According to Lagerfeld, Chanel owner Alain Wertheimer told him he didn’t like the company he had inherited and gave the designer a chance to turn it around but, if it didn’t work out, he was ready to sell. “They allowed me to have a contract to do what I want, where and when I want,” said Lagerfeld. “The result you can discuss with the accountant.”

Karl Lagerfeld on the catwalk his Spring/Summer 2018 ready- to-wear collection for Chanel in 2017. Photograph:Ian Langsdon/EPA
Karl Lagerfeld on the catwalk his Spring/Summer 2018 ready- to-wear collection for Chanel in 2017. Photograph:Ian Langsdon/EPA

The Chanel accountants are, no doubt, in mourning. On Lagerfeld’s watch, Chanel expanded from a high-fashion house into a multinational selling jewellery, watches and cosmetics, and with 310 shops worldwide. Privately-owned, and not obliged to release public accounts, it nevertheless published figures last year for the first time. In 2017 it had revenues of $9.62 billion for 2017, an 11 percent rise from a year earlier, with profits of $1.79, up nearly a fifth on the previous year.

The Chanel transformation mirrors the rise of the global luxury industry, masterminded by Lagerfeld, showed how his business nose was always been as strong as his fashion sense.

For those who couldn’t afford his Chanel creations, he opened a webshop selling clothes under one of his own, lower-cost labels.

“We are living in a world where all the old criteria of exclusivity are nonsense,” he said, launching the online offering in 2014.

Lagerfeld’s embrace of mass-market fashion is not as revolutionary as it seems. For decades Lagerfeld has designed - often anonymously - for German retail chains, while one of his earliest clients as a freelance designer was French supermarket chain Monoprix.

A 2014 three-hour German television documentary was granted unprecedented access to Lagerfeld’s creative life: fashion shows with volcano sets; meetings with the supermodels he helped create, Claudia Schiffer and Linda Evangelista; his Little Black Jacket touring exhibit seen by 1.5 million people; the walk-in wardrobe of a Chanel couture customer, lined with dresses costing more than €100,000 each.

But what annoyed the designer most was her description of his family background as “hard-earned" middle class

The level of perfection Lagerfeld demanded was clear from the team that precedes him at all times, polishing the table he will use or vacuuming 100 times the carpet on which he will soon stand.

Suzy Menkes, fashion editor of the International Herald Tribune, told the documentary-makers that, even if she doesn’t like everything he does, she would prefer Lagerfeld any day over “people who just coast along being boring”.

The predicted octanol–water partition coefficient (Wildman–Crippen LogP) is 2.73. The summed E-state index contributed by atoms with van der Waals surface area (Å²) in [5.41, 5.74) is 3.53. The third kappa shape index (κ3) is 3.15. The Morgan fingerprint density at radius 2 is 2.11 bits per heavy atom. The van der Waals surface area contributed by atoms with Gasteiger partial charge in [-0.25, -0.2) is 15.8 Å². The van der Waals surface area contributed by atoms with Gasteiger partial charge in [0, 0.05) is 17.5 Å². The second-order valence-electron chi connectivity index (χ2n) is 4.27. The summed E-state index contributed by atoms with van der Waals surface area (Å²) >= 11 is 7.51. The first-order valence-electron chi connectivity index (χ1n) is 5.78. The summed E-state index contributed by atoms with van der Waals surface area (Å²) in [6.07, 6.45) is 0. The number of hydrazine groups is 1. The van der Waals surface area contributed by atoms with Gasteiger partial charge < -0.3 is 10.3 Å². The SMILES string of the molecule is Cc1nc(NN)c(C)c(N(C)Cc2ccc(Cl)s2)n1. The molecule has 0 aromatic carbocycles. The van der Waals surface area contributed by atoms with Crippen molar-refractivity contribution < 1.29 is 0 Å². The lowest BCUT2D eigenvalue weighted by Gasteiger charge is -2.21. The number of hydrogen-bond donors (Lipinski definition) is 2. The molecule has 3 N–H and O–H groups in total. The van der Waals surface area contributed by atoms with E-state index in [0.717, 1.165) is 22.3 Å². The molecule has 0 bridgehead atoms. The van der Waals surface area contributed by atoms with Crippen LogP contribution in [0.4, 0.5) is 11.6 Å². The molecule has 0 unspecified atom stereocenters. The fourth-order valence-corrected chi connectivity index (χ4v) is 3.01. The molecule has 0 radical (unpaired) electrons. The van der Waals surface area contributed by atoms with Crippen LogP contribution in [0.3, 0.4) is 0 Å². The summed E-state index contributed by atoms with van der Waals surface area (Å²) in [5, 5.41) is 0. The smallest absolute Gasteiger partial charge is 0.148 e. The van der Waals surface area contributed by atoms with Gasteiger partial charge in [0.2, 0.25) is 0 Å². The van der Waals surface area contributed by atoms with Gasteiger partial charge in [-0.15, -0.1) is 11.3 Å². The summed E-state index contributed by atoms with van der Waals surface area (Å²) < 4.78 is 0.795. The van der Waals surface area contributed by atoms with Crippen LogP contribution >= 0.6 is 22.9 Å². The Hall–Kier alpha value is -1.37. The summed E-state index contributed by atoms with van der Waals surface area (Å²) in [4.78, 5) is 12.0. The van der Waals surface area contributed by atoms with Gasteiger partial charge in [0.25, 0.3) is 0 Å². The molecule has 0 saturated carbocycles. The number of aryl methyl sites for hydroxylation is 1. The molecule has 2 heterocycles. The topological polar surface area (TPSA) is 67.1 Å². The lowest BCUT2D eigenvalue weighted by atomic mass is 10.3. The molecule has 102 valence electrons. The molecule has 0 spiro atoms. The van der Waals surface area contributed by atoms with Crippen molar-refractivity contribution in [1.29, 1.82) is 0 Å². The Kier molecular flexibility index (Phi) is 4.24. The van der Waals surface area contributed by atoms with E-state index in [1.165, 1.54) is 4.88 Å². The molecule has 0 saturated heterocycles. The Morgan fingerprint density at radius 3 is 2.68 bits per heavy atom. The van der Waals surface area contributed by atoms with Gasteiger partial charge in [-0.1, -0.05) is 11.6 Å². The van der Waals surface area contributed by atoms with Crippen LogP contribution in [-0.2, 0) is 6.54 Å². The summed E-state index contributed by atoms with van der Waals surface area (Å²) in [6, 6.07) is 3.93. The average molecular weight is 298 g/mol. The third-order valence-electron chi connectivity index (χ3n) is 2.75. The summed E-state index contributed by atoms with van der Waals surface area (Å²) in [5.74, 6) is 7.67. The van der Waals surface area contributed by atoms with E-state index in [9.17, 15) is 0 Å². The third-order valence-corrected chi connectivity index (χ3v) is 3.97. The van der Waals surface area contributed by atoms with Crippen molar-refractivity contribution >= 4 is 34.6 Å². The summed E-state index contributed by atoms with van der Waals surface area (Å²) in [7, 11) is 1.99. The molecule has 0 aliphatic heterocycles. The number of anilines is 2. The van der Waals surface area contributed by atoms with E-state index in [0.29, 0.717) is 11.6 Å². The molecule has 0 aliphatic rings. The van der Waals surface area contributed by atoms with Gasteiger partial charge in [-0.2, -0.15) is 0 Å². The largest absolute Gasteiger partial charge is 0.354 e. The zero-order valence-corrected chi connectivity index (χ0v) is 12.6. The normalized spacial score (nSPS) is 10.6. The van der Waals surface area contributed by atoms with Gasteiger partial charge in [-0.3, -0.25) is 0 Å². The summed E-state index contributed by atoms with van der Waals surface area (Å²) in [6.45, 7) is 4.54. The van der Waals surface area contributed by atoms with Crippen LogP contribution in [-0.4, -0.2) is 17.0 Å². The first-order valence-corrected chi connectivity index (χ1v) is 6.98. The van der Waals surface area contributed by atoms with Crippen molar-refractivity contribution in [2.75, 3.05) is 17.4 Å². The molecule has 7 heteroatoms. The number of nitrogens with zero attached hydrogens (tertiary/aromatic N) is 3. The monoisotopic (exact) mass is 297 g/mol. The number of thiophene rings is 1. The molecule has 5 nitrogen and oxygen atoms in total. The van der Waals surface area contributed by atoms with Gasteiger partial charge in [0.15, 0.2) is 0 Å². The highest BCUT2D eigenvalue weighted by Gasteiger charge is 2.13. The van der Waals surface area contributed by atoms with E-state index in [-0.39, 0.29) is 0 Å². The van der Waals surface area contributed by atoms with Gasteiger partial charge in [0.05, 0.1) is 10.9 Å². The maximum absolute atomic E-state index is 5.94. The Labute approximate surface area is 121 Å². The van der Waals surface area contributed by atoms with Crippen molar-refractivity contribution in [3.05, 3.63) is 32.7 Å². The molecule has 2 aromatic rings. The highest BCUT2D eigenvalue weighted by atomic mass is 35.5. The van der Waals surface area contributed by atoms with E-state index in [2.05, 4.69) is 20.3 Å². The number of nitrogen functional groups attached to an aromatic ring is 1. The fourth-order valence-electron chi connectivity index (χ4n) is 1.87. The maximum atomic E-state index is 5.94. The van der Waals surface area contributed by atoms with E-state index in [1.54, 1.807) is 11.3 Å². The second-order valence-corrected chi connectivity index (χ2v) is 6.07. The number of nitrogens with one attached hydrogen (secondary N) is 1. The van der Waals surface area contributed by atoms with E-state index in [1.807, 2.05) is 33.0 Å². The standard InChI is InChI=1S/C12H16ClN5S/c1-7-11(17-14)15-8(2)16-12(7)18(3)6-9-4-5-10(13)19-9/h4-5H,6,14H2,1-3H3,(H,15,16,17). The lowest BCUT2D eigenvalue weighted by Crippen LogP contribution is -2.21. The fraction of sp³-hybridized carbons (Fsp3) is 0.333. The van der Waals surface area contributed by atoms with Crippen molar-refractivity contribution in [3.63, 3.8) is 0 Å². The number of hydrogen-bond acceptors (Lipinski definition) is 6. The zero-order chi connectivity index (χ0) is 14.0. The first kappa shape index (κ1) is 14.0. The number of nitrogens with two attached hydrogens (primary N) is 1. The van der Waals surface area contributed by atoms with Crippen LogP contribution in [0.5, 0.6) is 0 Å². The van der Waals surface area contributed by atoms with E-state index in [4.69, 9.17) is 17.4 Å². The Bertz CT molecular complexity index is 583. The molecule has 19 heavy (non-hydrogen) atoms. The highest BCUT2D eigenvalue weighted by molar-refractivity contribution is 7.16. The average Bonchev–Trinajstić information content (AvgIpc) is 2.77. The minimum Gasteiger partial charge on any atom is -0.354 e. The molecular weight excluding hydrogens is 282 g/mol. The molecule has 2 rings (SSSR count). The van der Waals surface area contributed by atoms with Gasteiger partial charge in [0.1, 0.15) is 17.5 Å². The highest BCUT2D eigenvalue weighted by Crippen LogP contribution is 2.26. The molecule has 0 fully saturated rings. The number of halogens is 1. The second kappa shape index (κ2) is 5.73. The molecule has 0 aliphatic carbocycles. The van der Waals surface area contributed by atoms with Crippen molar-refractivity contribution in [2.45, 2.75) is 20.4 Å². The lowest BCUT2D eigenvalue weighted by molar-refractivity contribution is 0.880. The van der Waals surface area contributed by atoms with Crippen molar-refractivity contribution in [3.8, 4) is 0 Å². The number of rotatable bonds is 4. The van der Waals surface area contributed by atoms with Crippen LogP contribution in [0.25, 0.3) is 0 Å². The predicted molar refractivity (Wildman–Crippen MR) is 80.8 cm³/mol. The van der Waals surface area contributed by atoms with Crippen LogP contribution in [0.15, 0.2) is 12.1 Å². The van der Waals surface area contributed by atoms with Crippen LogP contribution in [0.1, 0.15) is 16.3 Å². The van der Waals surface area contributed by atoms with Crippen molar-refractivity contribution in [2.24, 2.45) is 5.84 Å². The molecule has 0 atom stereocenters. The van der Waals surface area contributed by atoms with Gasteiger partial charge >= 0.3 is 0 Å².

In his eight decades the only notable relationship Lagerfeld had was with Parisian dandy Jacques de Bascher, who died of an Aids-related illness in 1989.

Since then, Lagerfeld said he lived “wonderfully” by himself - later with cat Choupette, who he turned into a social media superstar. As for human relationships, he said older couples should concentrate on friendship with each other and pay third parties for physical affection - without saying whether he follows his own advice.

Famously controlling of his image, author Alicia Drake earned King Karl’s wrath for suggesting in her book The Beautiful Fall, a dual biography of him and Yves Saint Laurent, that everything about Lagerfeld “was calculated to appear larger than life”.

She documented his voracious appetite for inspiration and praised his Chanel couture collections as some of the greatest in the history of the house. But Drake also analysed his calculating deployment of charm and regular purges of friends from his inner circle.

The Beautiful Fall also explored the regular and dramatic changes to Lagerfeld’s physical appearance and image, each eclipsing the last. She documented the often hilarious inconsistencies in what she calls Lagerfeld’s “eccentric Wunderkind” version of his own life. But what annoyed the designer most was her description of his family background as “hard-earned middle class”.

Lagerfeld viewed this as treachery, after decades cultivating a more glamorous myth, and launched a lawsuit claiming the book was an invasion of his privacy. He demanded Drake pay damages and a fine and that the book be banned in France. Lagerfeld lost and the case only drew attention to the book.

Perhaps his the controversy in a long life of controversies was his public take-down of Angela Merkel’s fashion sense and her refugee crisis policy.

He was scathing of her tight-fitting blazers, saying the German “should have something designed specially for her special proportions but I hear she wants no advice”.

In a 2017 political cartoon published in a German newspaper, he blamed Merkel’s decision to let more than one million refugees into the country since 2015 for the rise in support for the far-right Alternative für Deutschland.

Lagerfeld’s cartoon showed Adolf Hitler telling Merkel: “Thank you very much for inadvertently allowing my descendants to be represented in parliament.” A distraught Merkel asks: “What have I done?”

That intervention cooled his reputation among some Germans but King Karl clearly couldn’t care less. Proving the old adage that there was no such thing as bad publicity, the German-born fashion icon remained militantly anti-nostalgic and unsentimental to the end: a pop-culture sponge who never looked back, always forward.